Dakota Johnson, Kelvin Harrison Jr., Tracee Ellis Ross and Ice Cube in ‘The High Note’
At its best, Focus Features and Working Titles’s The High Note is a lazy river-type movie. It’s leisurely-paced, relatively grounded and rooted in the specific pleasures of watching good actors play nice people who deal with their specific conflicts as nicely as possible. There are no real villains, and the film drags itself to a cathartic conclusion almost by accident, including at least one needless third-act coincidence. That the Nisha Ganatra-directed musical dramedy is debuting not in theaters but on PVOD this Friday is itself ironic. Just as (for example) Michael Dowse’s Netflix
flick Coffee and Kareem felt like a smaller-scale, lower-budget version of Stuber, so too does The High Note often play like a buttoned-down and “straight to DVD” version of Ganatra’s bigger, glossier Late Night.
While last year’s Emma Thompson/Mindy Kaling showbiz melodrama earned plenty of comparisons to The Devil Wears Prada, it and The High Note are arguably superior in that neither punishes either the older, successful woman or the young, eager-to-succeed would-be protege. At no point in either Late Night nor The High Note is our young, power-seeking female protagonist shamed for ignoring her boyfriend and her social circle. Late Night is currently available on Amazon Prime and I absolutely recommend it. The High Note is a less polished, more lackadaisical but frankly more grounded variation of a similar story, even thought it comes courtesy of a different screenwriter (Flora Greeson as opposed to Mindy Kaling). If you liked the former, you’ll probably dig this one too.
Starring Dakota Johnson as an assistant to an aging music star (Tracee Ellis Ross) who yearns to be a producer, the film divides its time between two specific stories, only one of which made the cut in terms of pre-release marketing. Yes, at least some of the film’s 113-minute running time concerns Grave Davis internally debating whether to take up a residency in Las Vegas (which would be tantamount to retirement) or take a chance on releasing an album of new music after years of coasting on her classics. And, yes, Maggie would prefer that Grace cut a new album, ideally with herself as a producer. This plot, while sold as the A-story, is lacking in urgency or much in the way of outright conflict.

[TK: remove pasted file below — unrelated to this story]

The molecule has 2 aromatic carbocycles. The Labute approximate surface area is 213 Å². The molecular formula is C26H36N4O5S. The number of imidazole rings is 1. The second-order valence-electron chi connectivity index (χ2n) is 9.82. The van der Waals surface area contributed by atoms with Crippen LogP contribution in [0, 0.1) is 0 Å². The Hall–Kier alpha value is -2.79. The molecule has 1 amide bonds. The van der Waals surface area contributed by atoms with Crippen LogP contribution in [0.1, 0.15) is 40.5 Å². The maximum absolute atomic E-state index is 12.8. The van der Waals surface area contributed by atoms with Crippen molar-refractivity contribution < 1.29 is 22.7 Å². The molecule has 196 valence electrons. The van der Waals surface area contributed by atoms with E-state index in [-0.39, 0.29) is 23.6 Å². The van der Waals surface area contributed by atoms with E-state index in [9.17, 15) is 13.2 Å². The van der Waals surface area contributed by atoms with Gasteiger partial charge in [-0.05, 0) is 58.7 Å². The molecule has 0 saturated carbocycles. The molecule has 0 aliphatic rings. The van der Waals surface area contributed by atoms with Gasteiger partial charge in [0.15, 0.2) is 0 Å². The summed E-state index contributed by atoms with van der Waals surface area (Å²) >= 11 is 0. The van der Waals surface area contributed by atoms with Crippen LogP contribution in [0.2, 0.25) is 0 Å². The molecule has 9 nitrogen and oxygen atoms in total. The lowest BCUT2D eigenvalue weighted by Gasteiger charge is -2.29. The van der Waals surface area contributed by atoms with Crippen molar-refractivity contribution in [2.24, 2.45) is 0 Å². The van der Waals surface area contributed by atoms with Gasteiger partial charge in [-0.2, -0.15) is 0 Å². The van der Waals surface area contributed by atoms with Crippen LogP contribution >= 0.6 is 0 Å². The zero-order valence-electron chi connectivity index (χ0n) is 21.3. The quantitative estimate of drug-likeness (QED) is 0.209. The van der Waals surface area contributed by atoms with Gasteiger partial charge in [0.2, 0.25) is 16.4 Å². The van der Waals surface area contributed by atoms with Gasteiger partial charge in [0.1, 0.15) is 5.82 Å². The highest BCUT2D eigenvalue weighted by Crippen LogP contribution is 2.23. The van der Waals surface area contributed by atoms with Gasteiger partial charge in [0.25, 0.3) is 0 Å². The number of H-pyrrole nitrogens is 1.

At least as much screen time, if not more, is offered to Kelvin Harrison Jr. as a young musician who Maggie sees as both a future star and a potential “first client” as a music producer. Yes, there are sparks, which makes sense because both Maggie and David are ridiculously good-looking young adults, but any potential romance takes a backseat to creative and artistic ambitions. Alas, Maggie needlessly lies to her would-be client in terms of her actual occupation, claiming to be an already-established professional. While the big reveal happens earlier than you’d expect, it’s still an unnecessary complication. Nonetheless, Johnson and Harrison Jr. have a relaxed, natural chemistry, and their slow-burn scenes form the film’s emotional backbone. None of this was in the trailer.
The lovely-looking picture casually hops along, always pleasant, never boring and occasionally blunt in regard to Maggie’s expectations versus the reality of the business. Some of the best moments come when those around her (including Ice Cube as Grace’s current producer) correctly give her the business in terms of how her “I believe in myself” mentality can do as much harm as good. The High Note is a low-stakes picture with comparatively minor goals, and yet it works on its own specific terms as an enjoyable character play with just enough big-scale musical moments to drop into the trailer. As far as recommendations, if you were considering seeing it in theaters, then you’ll find it worth the $20 rental fee when the occasion arrives this weekend.
Dakota Johnson stars as Maggie Sherwoode and Tracee Ellis Ross as Grace Davis in THE HIGH NOTE
Kelvin Harrison Jr. and Dakota Johnson in ‘The High Note’
‘The High Note’ poster